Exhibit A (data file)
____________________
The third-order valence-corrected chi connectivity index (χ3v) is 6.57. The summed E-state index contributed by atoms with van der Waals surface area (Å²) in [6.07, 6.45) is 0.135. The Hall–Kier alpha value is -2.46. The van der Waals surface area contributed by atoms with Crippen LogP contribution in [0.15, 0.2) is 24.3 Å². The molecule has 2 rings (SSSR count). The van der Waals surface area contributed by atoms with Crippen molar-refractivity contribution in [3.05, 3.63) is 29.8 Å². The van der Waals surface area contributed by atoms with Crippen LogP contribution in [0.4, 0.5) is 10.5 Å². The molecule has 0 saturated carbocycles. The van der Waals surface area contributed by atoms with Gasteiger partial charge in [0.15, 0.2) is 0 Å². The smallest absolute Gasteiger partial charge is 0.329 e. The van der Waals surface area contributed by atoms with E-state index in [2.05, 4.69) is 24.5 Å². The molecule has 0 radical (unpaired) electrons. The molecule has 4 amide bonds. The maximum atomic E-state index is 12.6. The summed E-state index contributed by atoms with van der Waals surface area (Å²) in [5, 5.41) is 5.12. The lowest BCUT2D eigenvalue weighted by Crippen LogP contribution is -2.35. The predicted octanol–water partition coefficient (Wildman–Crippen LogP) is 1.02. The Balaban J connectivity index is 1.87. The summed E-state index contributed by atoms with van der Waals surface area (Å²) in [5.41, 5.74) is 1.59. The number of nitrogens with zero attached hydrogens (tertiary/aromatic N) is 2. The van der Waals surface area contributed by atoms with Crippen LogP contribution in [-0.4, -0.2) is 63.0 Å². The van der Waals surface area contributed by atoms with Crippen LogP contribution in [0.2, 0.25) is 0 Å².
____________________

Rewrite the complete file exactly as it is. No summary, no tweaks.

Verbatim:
The third-order valence-corrected chi connectivity index (χ3v) is 6.57. The summed E-state index contributed by atoms with van der Waals surface area (Å²) in [6.07, 6.45) is 0.135. The Hall–Kier alpha value is -2.46. The van der Waals surface area contributed by atoms with Crippen LogP contribution in [0.15, 0.2) is 24.3 Å². The molecule has 2 rings (SSSR count). The van der Waals surface area contributed by atoms with Crippen molar-refractivity contribution in [3.05, 3.63) is 29.8 Å². The van der Waals surface area contributed by atoms with Crippen LogP contribution in [0.4, 0.5) is 10.5 Å². The molecule has 0 saturated carbocycles. The van der Waals surface area contributed by atoms with Gasteiger partial charge in [0.15, 0.2) is 0 Å². The smallest absolute Gasteiger partial charge is 0.329 e. The van der Waals surface area contributed by atoms with E-state index in [2.05, 4.69) is 24.5 Å². The molecule has 0 radical (unpaired) electrons. The molecule has 4 amide bonds. The maximum atomic E-state index is 12.6. The summed E-state index contributed by atoms with van der Waals surface area (Å²) in [5, 5.41) is 5.12. The lowest BCUT2D eigenvalue weighted by Crippen LogP contribution is -2.35. The predicted octanol–water partition coefficient (Wildman–Crippen LogP) is 1.02. The Balaban J connectivity index is 1.87. The summed E-state index contributed by atoms with van der Waals surface area (Å²) in [5.41, 5.74) is 1.59. The number of nitrogens with zero attached hydrogens (tertiary/aromatic N) is 2. The van der Waals surface area contributed by atoms with Crippen LogP contribution in [-0.4, -0.2) is 63.0 Å². The van der Waals surface area contributed by atoms with Crippen LogP contribution in [0.2, 0.25) is 0 Å².